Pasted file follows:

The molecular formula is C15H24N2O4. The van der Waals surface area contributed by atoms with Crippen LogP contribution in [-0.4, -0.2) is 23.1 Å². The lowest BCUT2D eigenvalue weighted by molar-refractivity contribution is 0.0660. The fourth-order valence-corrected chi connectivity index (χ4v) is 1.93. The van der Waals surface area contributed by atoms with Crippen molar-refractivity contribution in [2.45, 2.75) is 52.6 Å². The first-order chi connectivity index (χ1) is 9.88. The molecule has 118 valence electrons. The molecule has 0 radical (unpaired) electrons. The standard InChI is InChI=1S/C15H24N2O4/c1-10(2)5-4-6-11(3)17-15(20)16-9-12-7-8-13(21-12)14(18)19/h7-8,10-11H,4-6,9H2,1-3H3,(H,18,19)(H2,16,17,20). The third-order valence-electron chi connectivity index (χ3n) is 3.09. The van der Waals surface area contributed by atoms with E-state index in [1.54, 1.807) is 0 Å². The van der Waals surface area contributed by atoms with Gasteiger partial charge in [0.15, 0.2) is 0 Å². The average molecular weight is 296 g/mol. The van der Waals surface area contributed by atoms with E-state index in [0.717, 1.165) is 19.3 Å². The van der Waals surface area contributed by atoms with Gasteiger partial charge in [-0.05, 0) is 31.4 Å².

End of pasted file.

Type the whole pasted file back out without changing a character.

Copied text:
The molecular formula is C15H24N2O4. The van der Waals surface area contributed by atoms with Crippen LogP contribution in [-0.4, -0.2) is 23.1 Å². The lowest BCUT2D eigenvalue weighted by molar-refractivity contribution is 0.0660. The fourth-order valence-corrected chi connectivity index (χ4v) is 1.93. The van der Waals surface area contributed by atoms with Crippen molar-refractivity contribution in [2.45, 2.75) is 52.6 Å². The first-order chi connectivity index (χ1) is 9.88. The molecule has 118 valence electrons. The molecule has 0 radical (unpaired) electrons. The standard InChI is InChI=1S/C15H24N2O4/c1-10(2)5-4-6-11(3)17-15(20)16-9-12-7-8-13(21-12)14(18)19/h7-8,10-11H,4-6,9H2,1-3H3,(H,18,19)(H2,16,17,20). The third-order valence-electron chi connectivity index (χ3n) is 3.09. The van der Waals surface area contributed by atoms with E-state index in [1.54, 1.807) is 0 Å². The van der Waals surface area contributed by atoms with Gasteiger partial charge in [0.15, 0.2) is 0 Å². The average molecular weight is 296 g/mol. The van der Waals surface area contributed by atoms with E-state index in [0.717, 1.165) is 19.3 Å². The van der Waals surface area contributed by atoms with Gasteiger partial charge in [-0.05, 0) is 31.4 Å².